This column was going to be about my gearing up to run the Rock ‘n’ Roll marathon in November.
That’s "running" 26.2 miles around the streets of Savannah even though nobody is chasing me. No, I’m not too smart.
But then, well, then someone reached out to Patty Leon and Facebook because someone out in Long County’s Halloween decorations included a dummy hanging from a barn.
In fairness, the offending mannequin was part of a larger display that included a werewolf and other creepy stuff. But in fairness, nobody knew the motivation behind it hanging there.
Before you knew it, there were comments on social media about somebody going over and burning the offending place down.
Hopefully, that kind of stuff was just folks blowing off steam, but you never know. These are the times we live in. Almost everybody professes to be angry about something, and probably is. Outrage is in. Especially on social media.
There, you don’t even have to look hard to find something aimed at making you mad, whether its NFL players taking a knee during the national anthem or a woman incensed because cotton was used as an ornament in a Hobby Lobby. Or, in this case, someone lynching a dummy for Halloween.
The person who reached out thought the lynched mannequin both in poor taste and probably not a good thing for kids too see, and I tend to think she makes a good point on both counts. Empathy for others is important.
But what happened next wasn’t the actions of an empathetic person. The woman put it on Facebook, hardly a place for serious discussion, and it went sideways from there. In the court of social media opinion, you’re guilty of being guilty without even a trial.
Maybe, it’s healthy in a weird way, as long as it stays there on the internet. Still, I wouldn’t want to be on the receiving end of a campaign to teach me a lesson because I wasn’t sensitive enough to somebody else’s history.
But it’s apparently in our collective nature, to scold and find fault when we know there’s no immediate threat to our physical safety. While there are those who do wear their hearts on their sleeves, and their biases, most of us try to get along and be kind to one another.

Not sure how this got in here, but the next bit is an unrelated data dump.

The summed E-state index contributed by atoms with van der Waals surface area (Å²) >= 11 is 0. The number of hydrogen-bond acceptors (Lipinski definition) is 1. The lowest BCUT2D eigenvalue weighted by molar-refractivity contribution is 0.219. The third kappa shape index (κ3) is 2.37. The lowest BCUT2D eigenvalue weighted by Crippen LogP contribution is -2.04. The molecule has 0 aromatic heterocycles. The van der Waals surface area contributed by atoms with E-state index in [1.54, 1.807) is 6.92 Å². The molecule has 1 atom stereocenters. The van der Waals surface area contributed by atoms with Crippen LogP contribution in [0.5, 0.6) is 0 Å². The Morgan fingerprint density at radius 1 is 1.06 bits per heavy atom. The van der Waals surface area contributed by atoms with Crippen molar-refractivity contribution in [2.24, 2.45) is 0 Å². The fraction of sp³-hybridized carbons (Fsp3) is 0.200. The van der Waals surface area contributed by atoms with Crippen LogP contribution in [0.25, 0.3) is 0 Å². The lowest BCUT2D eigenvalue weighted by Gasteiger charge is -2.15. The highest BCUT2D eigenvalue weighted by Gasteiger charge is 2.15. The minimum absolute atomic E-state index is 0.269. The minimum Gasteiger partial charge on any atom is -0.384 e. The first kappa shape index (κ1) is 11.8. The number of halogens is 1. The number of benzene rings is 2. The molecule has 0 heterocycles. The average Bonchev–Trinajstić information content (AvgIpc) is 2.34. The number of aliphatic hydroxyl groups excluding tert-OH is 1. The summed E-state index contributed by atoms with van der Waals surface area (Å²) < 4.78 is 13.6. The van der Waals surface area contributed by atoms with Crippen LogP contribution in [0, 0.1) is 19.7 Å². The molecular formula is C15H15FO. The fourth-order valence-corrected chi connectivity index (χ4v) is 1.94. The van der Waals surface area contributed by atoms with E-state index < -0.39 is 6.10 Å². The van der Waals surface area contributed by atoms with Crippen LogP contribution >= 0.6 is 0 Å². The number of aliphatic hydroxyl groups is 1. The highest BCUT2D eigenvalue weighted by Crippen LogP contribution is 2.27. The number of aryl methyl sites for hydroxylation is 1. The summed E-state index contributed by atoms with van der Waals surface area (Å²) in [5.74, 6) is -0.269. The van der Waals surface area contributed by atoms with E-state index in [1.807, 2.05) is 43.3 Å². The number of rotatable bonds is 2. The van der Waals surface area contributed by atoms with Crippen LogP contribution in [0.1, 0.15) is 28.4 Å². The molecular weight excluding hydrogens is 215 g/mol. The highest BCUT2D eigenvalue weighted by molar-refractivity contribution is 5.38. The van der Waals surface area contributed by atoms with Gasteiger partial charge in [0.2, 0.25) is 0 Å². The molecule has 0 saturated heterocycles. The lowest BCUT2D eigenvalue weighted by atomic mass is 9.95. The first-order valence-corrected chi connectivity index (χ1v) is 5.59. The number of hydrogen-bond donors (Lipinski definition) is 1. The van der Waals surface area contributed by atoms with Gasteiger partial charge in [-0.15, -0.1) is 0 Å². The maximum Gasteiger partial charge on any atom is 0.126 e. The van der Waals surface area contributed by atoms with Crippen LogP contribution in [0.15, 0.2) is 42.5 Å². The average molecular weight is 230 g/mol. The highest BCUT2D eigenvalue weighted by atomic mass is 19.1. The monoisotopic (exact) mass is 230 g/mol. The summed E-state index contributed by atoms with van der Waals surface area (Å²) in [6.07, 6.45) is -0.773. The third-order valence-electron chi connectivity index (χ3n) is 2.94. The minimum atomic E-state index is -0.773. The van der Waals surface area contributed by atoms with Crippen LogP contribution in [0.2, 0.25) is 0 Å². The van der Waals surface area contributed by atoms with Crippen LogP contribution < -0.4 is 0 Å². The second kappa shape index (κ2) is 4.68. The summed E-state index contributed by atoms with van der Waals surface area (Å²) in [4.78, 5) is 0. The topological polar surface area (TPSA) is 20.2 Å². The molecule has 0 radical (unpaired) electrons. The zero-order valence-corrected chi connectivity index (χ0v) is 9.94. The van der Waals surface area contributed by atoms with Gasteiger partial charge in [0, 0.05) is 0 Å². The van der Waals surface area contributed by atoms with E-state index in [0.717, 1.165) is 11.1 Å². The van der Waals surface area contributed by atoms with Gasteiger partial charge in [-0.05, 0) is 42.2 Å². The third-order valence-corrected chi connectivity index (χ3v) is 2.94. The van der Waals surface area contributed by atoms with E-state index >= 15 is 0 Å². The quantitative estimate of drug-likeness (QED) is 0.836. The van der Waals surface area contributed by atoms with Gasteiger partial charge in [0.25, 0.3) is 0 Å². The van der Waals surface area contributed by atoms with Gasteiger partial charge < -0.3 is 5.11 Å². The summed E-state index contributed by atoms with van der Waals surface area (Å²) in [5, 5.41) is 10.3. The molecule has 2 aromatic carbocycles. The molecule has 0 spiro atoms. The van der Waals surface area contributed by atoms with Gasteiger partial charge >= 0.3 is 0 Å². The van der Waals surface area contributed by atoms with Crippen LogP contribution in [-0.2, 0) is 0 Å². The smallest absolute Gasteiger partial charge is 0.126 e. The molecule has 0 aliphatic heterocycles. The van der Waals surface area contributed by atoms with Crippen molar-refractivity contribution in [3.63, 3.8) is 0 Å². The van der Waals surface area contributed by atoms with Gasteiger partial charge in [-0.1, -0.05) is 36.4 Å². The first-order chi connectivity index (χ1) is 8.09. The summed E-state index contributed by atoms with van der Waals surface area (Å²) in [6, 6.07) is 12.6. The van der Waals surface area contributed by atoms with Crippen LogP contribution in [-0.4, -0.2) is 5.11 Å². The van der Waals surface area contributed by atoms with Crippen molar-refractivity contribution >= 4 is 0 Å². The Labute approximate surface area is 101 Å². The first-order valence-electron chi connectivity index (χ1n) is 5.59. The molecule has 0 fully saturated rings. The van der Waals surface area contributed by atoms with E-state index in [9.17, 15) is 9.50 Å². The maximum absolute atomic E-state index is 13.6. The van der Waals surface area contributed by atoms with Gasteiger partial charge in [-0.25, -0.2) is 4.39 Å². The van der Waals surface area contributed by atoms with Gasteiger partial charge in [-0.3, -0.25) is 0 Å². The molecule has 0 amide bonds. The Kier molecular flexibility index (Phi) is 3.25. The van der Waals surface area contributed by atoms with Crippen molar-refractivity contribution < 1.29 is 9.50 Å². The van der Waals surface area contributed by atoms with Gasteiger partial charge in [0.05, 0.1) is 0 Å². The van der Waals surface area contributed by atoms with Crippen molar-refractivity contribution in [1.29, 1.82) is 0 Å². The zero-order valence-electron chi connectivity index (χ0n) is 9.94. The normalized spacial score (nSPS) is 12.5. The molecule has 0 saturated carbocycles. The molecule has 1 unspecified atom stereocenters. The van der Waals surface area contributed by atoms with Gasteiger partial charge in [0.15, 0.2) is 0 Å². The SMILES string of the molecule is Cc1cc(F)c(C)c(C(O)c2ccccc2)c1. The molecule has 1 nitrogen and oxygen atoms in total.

Maybe those religious admonitions to "judge not lest ye be judged" exist because we need to feel morally superior to something or life just ain’t worth living. There’s this, too. It seems we’re almost hardwired to go after those who don’t think or look or act the way we think they ought to, and that "ought" depends on a lot on the cards one is dealt in life.
So in that regard, maybe social media is a proxy, an outlet for folks to get their outrage out of the way before they go on with their lives and find something more constructive to do than waste precious hours staring at a computer screen and getting their knickers in a twist.
Or maybe it’s a sign that, to misquote the great English writer T.H. White, as a species we’re fated to ultimately end up each in our separate tree, throwing rocks at another other because we can’t get along.
White wrote that as World War II got under way and the world was tearing itself into bits. You’d think we’d have learned something since then.
Some of you may remember the 1980s comic strip "Bloom County" by Berkley Breathed. It included such characters as Bill the Cat, Opus the Penguin and Steve Dallas, among others. Topical, irreverent and funny, at its best it was as good as Doonesbury, and Doonesbury was pretty good.
There is a particular Bloom County strip that still resonates with me to this day. It starts with a bunch of folks waiting for a bus stop when a man looks over at Opus and says "Ya know ... you penguin types offend me."
A man sitting on the other side of Opus looks over at the first man and says "Hey ... I’ll tell ya what offends me. Dirty words, that’s what."
And then everyone at the bus stop gets in the act.
"Polish jokes offend me."
"Stereotypes offend me."
"TV sex offends me!"
"Look! That sign offends me!"
"I made that sign and I’m offended!"
"Frankly sir, you offend me!"
"Well, I’m offended at your offense!"
"Those nudes offend my womanhood!"
"Those gays offend my manhood!"
"This comic offends my offensiveness!"
Then, in unison, they shout:
"Oh my gosh, life is offensive!"
And they run away, leaving Opus alone at the bus stop.
"Offensensitivity," he says.
The definition of insanity? Doing the same thing and expecting different results. 30-something years after that cartoon, we’re still there as a country, offended and offending.